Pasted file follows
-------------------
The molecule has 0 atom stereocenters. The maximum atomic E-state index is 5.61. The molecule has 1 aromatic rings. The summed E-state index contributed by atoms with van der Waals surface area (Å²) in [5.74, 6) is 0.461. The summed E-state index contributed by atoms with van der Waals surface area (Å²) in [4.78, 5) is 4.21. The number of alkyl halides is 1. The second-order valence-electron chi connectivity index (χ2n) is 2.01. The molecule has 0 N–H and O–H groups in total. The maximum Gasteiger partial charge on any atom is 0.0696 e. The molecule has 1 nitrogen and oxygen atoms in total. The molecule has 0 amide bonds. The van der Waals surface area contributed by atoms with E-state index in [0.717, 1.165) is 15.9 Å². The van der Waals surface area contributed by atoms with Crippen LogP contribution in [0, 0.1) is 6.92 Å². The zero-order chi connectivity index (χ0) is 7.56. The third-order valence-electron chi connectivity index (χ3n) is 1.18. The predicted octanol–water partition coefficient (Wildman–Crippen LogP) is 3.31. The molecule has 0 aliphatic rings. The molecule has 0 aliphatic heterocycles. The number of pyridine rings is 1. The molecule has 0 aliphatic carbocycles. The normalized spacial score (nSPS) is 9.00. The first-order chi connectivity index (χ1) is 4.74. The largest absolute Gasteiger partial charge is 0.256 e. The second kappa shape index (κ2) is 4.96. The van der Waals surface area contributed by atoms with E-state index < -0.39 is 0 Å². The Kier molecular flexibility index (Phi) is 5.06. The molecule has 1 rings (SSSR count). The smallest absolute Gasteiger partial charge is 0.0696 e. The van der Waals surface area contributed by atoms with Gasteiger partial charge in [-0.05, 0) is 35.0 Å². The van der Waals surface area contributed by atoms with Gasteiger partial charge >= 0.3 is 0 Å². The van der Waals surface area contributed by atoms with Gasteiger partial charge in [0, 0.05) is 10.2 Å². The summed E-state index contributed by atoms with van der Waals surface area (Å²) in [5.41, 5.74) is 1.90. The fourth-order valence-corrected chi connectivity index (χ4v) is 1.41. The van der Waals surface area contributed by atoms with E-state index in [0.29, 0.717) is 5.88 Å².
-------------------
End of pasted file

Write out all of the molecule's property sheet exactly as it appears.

The molecule has 0 atom stereocenters. The maximum atomic E-state index is 5.61. The molecule has 1 aromatic rings. The summed E-state index contributed by atoms with van der Waals surface area (Å²) in [5.74, 6) is 0.461. The summed E-state index contributed by atoms with van der Waals surface area (Å²) in [4.78, 5) is 4.21. The number of alkyl halides is 1. The second-order valence-electron chi connectivity index (χ2n) is 2.01. The molecule has 0 N–H and O–H groups in total. The maximum Gasteiger partial charge on any atom is 0.0696 e. The molecule has 1 nitrogen and oxygen atoms in total. The molecule has 0 amide bonds. The van der Waals surface area contributed by atoms with E-state index in [0.717, 1.165) is 15.9 Å². The van der Waals surface area contributed by atoms with Crippen LogP contribution in [0, 0.1) is 6.92 Å². The zero-order chi connectivity index (χ0) is 7.56. The third-order valence-electron chi connectivity index (χ3n) is 1.18. The predicted octanol–water partition coefficient (Wildman–Crippen LogP) is 3.31. The molecule has 0 aliphatic rings. The molecule has 0 aliphatic heterocycles. The number of pyridine rings is 1. The molecule has 0 aliphatic carbocycles. The normalized spacial score (nSPS) is 9.00. The first-order chi connectivity index (χ1) is 4.74. The largest absolute Gasteiger partial charge is 0.256 e. The second kappa shape index (κ2) is 4.96. The van der Waals surface area contributed by atoms with E-state index < -0.39 is 0 Å². The Kier molecular flexibility index (Phi) is 5.06. The molecule has 1 rings (SSSR count). The smallest absolute Gasteiger partial charge is 0.0696 e. The van der Waals surface area contributed by atoms with Gasteiger partial charge in [-0.05, 0) is 35.0 Å². The van der Waals surface area contributed by atoms with Gasteiger partial charge >= 0.3 is 0 Å². The van der Waals surface area contributed by atoms with Gasteiger partial charge in [0, 0.05) is 10.2 Å². The summed E-state index contributed by atoms with van der Waals surface area (Å²) in [5.41, 5.74) is 1.90. The fourth-order valence-corrected chi connectivity index (χ4v) is 1.41. The van der Waals surface area contributed by atoms with E-state index in [0.29, 0.717) is 5.88 Å².